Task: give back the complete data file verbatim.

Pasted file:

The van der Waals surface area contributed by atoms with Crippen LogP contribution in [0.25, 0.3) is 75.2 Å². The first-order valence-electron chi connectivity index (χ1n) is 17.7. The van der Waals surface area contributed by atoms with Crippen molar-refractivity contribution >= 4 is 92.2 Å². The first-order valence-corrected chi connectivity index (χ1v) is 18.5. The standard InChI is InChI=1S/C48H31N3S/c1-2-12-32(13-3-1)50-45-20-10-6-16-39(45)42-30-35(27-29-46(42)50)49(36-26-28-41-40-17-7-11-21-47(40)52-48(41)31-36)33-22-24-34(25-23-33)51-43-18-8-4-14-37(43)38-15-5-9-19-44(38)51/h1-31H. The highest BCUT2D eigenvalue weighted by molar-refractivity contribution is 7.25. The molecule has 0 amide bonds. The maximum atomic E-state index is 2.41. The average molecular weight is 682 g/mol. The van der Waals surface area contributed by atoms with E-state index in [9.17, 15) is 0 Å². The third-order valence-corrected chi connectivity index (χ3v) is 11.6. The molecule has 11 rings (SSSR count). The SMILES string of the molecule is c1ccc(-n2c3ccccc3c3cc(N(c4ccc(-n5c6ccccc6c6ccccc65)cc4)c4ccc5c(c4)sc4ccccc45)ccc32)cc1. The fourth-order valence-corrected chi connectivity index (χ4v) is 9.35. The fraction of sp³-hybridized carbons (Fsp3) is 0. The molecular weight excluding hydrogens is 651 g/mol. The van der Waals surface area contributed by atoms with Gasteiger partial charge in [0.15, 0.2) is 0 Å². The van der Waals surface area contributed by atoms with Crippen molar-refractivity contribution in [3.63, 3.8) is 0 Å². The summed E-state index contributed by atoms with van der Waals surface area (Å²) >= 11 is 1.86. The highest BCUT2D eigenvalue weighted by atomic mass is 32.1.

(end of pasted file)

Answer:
The van der Waals surface area contributed by atoms with Crippen LogP contribution in [0.25, 0.3) is 75.2 Å². The first-order valence-electron chi connectivity index (χ1n) is 17.7. The van der Waals surface area contributed by atoms with Crippen molar-refractivity contribution >= 4 is 92.2 Å². The first-order valence-corrected chi connectivity index (χ1v) is 18.5. The standard InChI is InChI=1S/C48H31N3S/c1-2-12-32(13-3-1)50-45-20-10-6-16-39(45)42-30-35(27-29-46(42)50)49(36-26-28-41-40-17-7-11-21-47(40)52-48(41)31-36)33-22-24-34(25-23-33)51-43-18-8-4-14-37(43)38-15-5-9-19-44(38)51/h1-31H. The highest BCUT2D eigenvalue weighted by molar-refractivity contribution is 7.25. The molecule has 0 amide bonds. The maximum atomic E-state index is 2.41. The average molecular weight is 682 g/mol. The van der Waals surface area contributed by atoms with E-state index in [9.17, 15) is 0 Å². The third-order valence-corrected chi connectivity index (χ3v) is 11.6. The molecule has 11 rings (SSSR count). The SMILES string of the molecule is c1ccc(-n2c3ccccc3c3cc(N(c4ccc(-n5c6ccccc6c6ccccc65)cc4)c4ccc5c(c4)sc4ccccc45)ccc32)cc1. The fourth-order valence-corrected chi connectivity index (χ4v) is 9.35. The fraction of sp³-hybridized carbons (Fsp3) is 0. The molecular weight excluding hydrogens is 651 g/mol. The van der Waals surface area contributed by atoms with Gasteiger partial charge in [0.15, 0.2) is 0 Å². The van der Waals surface area contributed by atoms with Crippen molar-refractivity contribution in [3.63, 3.8) is 0 Å². The summed E-state index contributed by atoms with van der Waals surface area (Å²) >= 11 is 1.86. The highest BCUT2D eigenvalue weighted by atomic mass is 32.1.